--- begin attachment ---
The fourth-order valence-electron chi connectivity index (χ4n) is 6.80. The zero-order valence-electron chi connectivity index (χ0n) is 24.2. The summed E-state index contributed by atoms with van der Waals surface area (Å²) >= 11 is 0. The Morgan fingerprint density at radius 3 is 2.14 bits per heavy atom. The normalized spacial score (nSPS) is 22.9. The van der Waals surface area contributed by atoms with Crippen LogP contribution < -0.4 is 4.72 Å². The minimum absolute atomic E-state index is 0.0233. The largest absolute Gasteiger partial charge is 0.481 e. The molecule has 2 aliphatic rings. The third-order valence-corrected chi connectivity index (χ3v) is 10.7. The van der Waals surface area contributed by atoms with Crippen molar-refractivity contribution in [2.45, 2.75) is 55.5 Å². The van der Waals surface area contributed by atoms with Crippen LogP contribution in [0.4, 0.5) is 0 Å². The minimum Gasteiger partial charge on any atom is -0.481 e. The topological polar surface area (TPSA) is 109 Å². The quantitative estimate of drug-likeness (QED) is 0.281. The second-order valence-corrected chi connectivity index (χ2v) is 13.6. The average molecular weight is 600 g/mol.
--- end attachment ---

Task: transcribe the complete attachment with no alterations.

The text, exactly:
The fourth-order valence-electron chi connectivity index (χ4n) is 6.80. The zero-order valence-electron chi connectivity index (χ0n) is 24.2. The summed E-state index contributed by atoms with van der Waals surface area (Å²) >= 11 is 0. The Morgan fingerprint density at radius 3 is 2.14 bits per heavy atom. The normalized spacial score (nSPS) is 22.9. The van der Waals surface area contributed by atoms with Crippen LogP contribution < -0.4 is 4.72 Å². The minimum absolute atomic E-state index is 0.0233. The largest absolute Gasteiger partial charge is 0.481 e. The molecule has 2 aliphatic rings. The third-order valence-corrected chi connectivity index (χ3v) is 10.7. The van der Waals surface area contributed by atoms with Crippen molar-refractivity contribution in [2.45, 2.75) is 55.5 Å². The van der Waals surface area contributed by atoms with Crippen LogP contribution in [0.4, 0.5) is 0 Å². The minimum Gasteiger partial charge on any atom is -0.481 e. The topological polar surface area (TPSA) is 109 Å². The quantitative estimate of drug-likeness (QED) is 0.281. The second-order valence-corrected chi connectivity index (χ2v) is 13.6. The average molecular weight is 600 g/mol.